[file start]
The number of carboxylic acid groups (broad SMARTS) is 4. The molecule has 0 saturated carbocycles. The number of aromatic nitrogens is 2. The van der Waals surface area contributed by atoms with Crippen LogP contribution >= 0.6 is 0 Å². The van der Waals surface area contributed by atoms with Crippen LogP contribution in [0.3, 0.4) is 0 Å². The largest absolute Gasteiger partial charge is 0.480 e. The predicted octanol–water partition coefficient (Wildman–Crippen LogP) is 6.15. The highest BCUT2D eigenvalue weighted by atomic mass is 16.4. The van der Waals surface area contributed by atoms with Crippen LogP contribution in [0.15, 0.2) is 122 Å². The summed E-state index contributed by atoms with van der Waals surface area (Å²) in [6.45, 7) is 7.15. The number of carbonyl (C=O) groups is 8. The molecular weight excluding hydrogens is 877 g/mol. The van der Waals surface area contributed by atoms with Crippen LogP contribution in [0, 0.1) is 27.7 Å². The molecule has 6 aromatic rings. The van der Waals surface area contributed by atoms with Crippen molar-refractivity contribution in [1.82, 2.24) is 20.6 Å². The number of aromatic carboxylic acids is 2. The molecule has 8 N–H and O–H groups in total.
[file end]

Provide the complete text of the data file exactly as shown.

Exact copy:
The number of carboxylic acid groups (broad SMARTS) is 4. The molecule has 0 saturated carbocycles. The number of aromatic nitrogens is 2. The van der Waals surface area contributed by atoms with Crippen LogP contribution >= 0.6 is 0 Å². The van der Waals surface area contributed by atoms with Crippen LogP contribution in [0.3, 0.4) is 0 Å². The largest absolute Gasteiger partial charge is 0.480 e. The predicted octanol–water partition coefficient (Wildman–Crippen LogP) is 6.15. The highest BCUT2D eigenvalue weighted by atomic mass is 16.4. The van der Waals surface area contributed by atoms with Crippen LogP contribution in [0.15, 0.2) is 122 Å². The summed E-state index contributed by atoms with van der Waals surface area (Å²) in [6.45, 7) is 7.15. The number of carbonyl (C=O) groups is 8. The molecular weight excluding hydrogens is 877 g/mol. The van der Waals surface area contributed by atoms with Crippen LogP contribution in [0, 0.1) is 27.7 Å². The molecule has 6 aromatic rings. The van der Waals surface area contributed by atoms with Crippen molar-refractivity contribution in [1.82, 2.24) is 20.6 Å². The number of aromatic carboxylic acids is 2. The molecule has 8 N–H and O–H groups in total.